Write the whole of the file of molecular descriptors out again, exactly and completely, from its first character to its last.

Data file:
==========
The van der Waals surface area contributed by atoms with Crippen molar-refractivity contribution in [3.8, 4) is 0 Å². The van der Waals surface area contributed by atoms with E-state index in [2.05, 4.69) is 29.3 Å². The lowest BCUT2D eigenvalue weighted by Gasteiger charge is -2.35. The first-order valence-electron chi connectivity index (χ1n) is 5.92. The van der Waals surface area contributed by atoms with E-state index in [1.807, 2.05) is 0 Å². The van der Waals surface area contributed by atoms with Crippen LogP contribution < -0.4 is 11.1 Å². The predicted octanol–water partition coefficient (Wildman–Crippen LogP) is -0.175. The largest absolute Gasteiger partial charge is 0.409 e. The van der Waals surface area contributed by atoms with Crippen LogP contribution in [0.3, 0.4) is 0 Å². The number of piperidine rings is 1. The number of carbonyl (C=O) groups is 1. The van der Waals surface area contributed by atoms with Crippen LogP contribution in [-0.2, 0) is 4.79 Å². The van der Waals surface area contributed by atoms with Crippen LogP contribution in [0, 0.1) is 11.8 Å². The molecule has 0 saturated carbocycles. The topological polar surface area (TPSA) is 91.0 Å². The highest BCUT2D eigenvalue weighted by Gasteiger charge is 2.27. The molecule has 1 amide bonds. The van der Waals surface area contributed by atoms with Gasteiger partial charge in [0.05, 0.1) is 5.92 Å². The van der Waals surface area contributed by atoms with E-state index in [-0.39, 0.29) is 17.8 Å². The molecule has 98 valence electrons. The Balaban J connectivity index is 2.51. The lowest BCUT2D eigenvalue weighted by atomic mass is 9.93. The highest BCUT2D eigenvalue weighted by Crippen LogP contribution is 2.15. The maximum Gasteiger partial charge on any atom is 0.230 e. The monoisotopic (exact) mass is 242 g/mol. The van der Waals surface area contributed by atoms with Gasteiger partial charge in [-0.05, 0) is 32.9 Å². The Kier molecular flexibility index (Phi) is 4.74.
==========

The van der Waals surface area contributed by atoms with Crippen molar-refractivity contribution in [3.8, 4) is 0 Å². The van der Waals surface area contributed by atoms with E-state index in [2.05, 4.69) is 29.3 Å². The lowest BCUT2D eigenvalue weighted by Gasteiger charge is -2.35. The first-order valence-electron chi connectivity index (χ1n) is 5.92. The van der Waals surface area contributed by atoms with E-state index in [1.807, 2.05) is 0 Å². The van der Waals surface area contributed by atoms with Crippen LogP contribution < -0.4 is 11.1 Å². The predicted octanol–water partition coefficient (Wildman–Crippen LogP) is -0.175. The largest absolute Gasteiger partial charge is 0.409 e. The van der Waals surface area contributed by atoms with Crippen LogP contribution in [0.3, 0.4) is 0 Å². The number of piperidine rings is 1. The number of carbonyl (C=O) groups is 1. The van der Waals surface area contributed by atoms with Crippen LogP contribution in [-0.2, 0) is 4.79 Å². The van der Waals surface area contributed by atoms with Crippen LogP contribution in [0, 0.1) is 11.8 Å². The molecule has 0 saturated carbocycles. The topological polar surface area (TPSA) is 91.0 Å². The highest BCUT2D eigenvalue weighted by Gasteiger charge is 2.27. The molecule has 1 amide bonds. The van der Waals surface area contributed by atoms with Gasteiger partial charge in [0.05, 0.1) is 5.92 Å². The van der Waals surface area contributed by atoms with E-state index in [-0.39, 0.29) is 17.8 Å². The molecule has 98 valence electrons. The Balaban J connectivity index is 2.51. The lowest BCUT2D eigenvalue weighted by atomic mass is 9.93. The highest BCUT2D eigenvalue weighted by Crippen LogP contribution is 2.15. The maximum Gasteiger partial charge on any atom is 0.230 e. The monoisotopic (exact) mass is 242 g/mol. The van der Waals surface area contributed by atoms with Gasteiger partial charge in [-0.05, 0) is 32.9 Å². The Kier molecular flexibility index (Phi) is 4.74.